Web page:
Jury instructions up close
I've always wanted to be selected as a juror in a law case but I could never
pass the selection tests. It's probably because I've participated in so
many trials as an expert witness. Knowing stuff can work against you in
this strange world. Linda Seebach sent me an article by Arnold Kling
(Cato Institute) that appeared in TCSDAILY on April 14 ( (here) called Law and
Order. It's a very well written account of the author's recent
as a juror in a murder case. He has some interesting things to say
about how the system works from the stage of jury selection to the deliberation
room. The defendant was a 17 year old who, after a high school
football game, upon demand, gave his baseball bat to an 18 year old
used it to hit and ultimately kill the victim. During his
interrogation, he confessed to his role in the killing.
confession interview was video taped and played to the jury, but a
previous interview with him was not recorded.
Information obtained by the police in the first interview must have led
to do a second one, but there was no way for the jury to learn what was
said in it, leaving unanswered the question of whether he might have
been coerced or misled to confess. Was the following confession
Police would do themselves a favor by taping the ENTIRE
interaction with suspects, as noted in my recent post (here).
Kling didn't focus on this but he had some devastating things to say
about the instructions given
by the judge to the jury before they went to the deliberation room:
of the problem was the way
the instructions were formatted. The instruction about the charges used
phrases such as "the
defendant caused the death," but the
defendant was not the one who hit the victim with the bat. Instead, the defendant was accused of
abetting," so that you had to say that what he did "aided and abetted" the causing of death. The
interpreting "aiding and abetting" was on a separate page, which forced you to go back and forth
between the pages,
mentally cutting and pasting, in order to parse the instructions...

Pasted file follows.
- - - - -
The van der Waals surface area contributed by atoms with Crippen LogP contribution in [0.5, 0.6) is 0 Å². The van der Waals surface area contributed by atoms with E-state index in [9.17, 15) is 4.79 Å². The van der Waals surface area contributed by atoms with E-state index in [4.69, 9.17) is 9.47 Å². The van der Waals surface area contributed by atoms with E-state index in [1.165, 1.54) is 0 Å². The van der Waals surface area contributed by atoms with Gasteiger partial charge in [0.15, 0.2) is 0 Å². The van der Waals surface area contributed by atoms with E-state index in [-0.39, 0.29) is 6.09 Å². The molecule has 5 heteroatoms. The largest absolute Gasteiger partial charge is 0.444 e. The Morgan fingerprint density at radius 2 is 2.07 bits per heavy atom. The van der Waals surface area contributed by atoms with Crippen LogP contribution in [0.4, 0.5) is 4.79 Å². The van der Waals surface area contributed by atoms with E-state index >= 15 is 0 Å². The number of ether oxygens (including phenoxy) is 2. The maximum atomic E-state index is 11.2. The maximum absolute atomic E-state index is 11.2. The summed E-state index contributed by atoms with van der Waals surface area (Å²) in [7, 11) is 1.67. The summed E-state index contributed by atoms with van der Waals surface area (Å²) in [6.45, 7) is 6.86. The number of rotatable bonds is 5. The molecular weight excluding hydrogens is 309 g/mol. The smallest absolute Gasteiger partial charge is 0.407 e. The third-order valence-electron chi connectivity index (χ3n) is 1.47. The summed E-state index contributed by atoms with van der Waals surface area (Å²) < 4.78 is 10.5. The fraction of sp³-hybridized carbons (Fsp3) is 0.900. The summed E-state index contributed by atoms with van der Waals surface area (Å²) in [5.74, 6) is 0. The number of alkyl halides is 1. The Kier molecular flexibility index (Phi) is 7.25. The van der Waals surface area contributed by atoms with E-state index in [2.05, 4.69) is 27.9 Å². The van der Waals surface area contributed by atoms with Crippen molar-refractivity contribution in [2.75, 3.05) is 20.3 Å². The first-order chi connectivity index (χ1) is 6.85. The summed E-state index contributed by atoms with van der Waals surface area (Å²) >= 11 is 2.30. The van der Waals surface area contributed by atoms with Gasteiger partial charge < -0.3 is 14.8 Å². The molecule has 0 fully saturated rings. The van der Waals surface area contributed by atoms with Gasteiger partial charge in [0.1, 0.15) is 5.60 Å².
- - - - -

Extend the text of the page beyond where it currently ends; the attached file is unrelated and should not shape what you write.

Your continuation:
The user-unfriendly nature of the
instructions made our
deliberations more protracted and difficult than they would have been otherwise. It added to
the strain of what
was already a stressful situation. I could not help wondering why the instructions were
written this way, and
by the end of our deliberations, I had three hypotheses, or possible explanations.
1. The judge does not understand
the needs of jurors, and he does not know how to write clear,
2. The judge wants us to
deliberate for days and have difficulty reaching a verdict. He was
secretly cackling to
sadistically as he wrote the instructions ("Bet they go back and forth
at least three hours on that one. Oh,
ho--this one should tie them in knots.")
3. The instructions
to input and negotiations from the attorneys in the case. This would
cause the instructions to
wind up looking like a committee document. Memoranda
produced by committees are characteristically
ambiguous, and ideas that are supposed to be
logically connected can become physically separated in a collective editorial
Here Kling echoes what linguists
have been saying for years. Robert and Veda Charrow started it off back
the 1970s with research that showed that jurors were generally confused
and even misinformed by jury instructions (Columbia Law Review, 79:7:
1306-1374). Many others since have followed up on this topic,
including Peter Tiersma's recent work with the California Judicial
Counsel's Task Force on Jury Instructions. Judges worry about
giving jury instructions that might get the case overturned on appeal
but one must wonder why it is that jurors can't be told what
confusing instructions really mean. At least part of the problem
law's apparent need to use legal language to non-lawyers even when they
don't understand it. The concepts of register change and participant
perspective don't seem to
occur to them. Tiersma's book, Legal
Language (Chicago, 1999) details this issue at length.
It's a very important book.
Kling also worried about the meaning of voluntary as it relates to the
Miranda warning, particularly
since the prosecution argued that the confession was given voluntarily.
He then offered his own jury
instruction suggestions for this:
the defendant's statement to be
considered voluntary, you must be satisfied that
defendant clearly and completely understood the charges. The defendant
does not need to understand why the state is making its accusations or
consequences of conviction, but the defendant does need to grasp the
nature of the crimes that are
given in the accusation.
2. The defendant made an intentional
decision to speak in his own
defense without the aid of an attorney.
User-friendly clear language?
Intentional decision making? Our court system could do a lot better.
Posted by Roger Shuy at April 15, 2006 04:39 PM